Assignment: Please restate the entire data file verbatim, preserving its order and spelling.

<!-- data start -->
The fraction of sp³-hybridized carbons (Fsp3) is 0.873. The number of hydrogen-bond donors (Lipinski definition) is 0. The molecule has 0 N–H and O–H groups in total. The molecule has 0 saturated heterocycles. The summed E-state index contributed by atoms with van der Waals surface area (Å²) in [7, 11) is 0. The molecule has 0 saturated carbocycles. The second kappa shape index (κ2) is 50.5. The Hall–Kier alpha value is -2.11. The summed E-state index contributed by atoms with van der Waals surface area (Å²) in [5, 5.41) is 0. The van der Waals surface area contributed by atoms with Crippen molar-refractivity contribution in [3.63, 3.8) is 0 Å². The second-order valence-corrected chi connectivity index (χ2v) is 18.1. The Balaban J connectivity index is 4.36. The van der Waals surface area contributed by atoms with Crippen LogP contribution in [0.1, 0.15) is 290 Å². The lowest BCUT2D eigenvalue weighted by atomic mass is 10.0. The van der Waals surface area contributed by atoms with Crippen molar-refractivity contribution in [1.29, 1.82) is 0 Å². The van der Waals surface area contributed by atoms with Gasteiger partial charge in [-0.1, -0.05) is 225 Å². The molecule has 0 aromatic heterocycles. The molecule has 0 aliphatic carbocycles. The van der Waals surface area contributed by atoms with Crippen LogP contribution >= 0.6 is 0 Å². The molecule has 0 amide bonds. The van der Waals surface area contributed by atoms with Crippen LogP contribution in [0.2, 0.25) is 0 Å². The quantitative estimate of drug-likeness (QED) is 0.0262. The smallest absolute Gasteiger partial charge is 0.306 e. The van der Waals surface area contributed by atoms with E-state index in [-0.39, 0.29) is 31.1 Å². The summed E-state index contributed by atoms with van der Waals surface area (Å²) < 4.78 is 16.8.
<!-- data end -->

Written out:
The fraction of sp³-hybridized carbons (Fsp3) is 0.873. The number of hydrogen-bond donors (Lipinski definition) is 0. The molecule has 0 N–H and O–H groups in total. The molecule has 0 saturated heterocycles. The summed E-state index contributed by atoms with van der Waals surface area (Å²) in [7, 11) is 0. The molecule has 0 saturated carbocycles. The second kappa shape index (κ2) is 50.5. The Hall–Kier alpha value is -2.11. The summed E-state index contributed by atoms with van der Waals surface area (Å²) in [5, 5.41) is 0. The van der Waals surface area contributed by atoms with Crippen molar-refractivity contribution in [3.63, 3.8) is 0 Å². The second-order valence-corrected chi connectivity index (χ2v) is 18.1. The Balaban J connectivity index is 4.36. The van der Waals surface area contributed by atoms with Crippen LogP contribution in [0.1, 0.15) is 290 Å². The lowest BCUT2D eigenvalue weighted by atomic mass is 10.0. The van der Waals surface area contributed by atoms with Crippen molar-refractivity contribution in [1.29, 1.82) is 0 Å². The van der Waals surface area contributed by atoms with Gasteiger partial charge in [-0.1, -0.05) is 225 Å². The molecule has 0 aromatic heterocycles. The molecule has 0 aliphatic carbocycles. The van der Waals surface area contributed by atoms with Crippen LogP contribution >= 0.6 is 0 Å². The molecule has 0 amide bonds. The van der Waals surface area contributed by atoms with Crippen LogP contribution in [0.2, 0.25) is 0 Å². The quantitative estimate of drug-likeness (QED) is 0.0262. The smallest absolute Gasteiger partial charge is 0.306 e. The van der Waals surface area contributed by atoms with E-state index in [-0.39, 0.29) is 31.1 Å². The summed E-state index contributed by atoms with van der Waals surface area (Å²) < 4.78 is 16.8.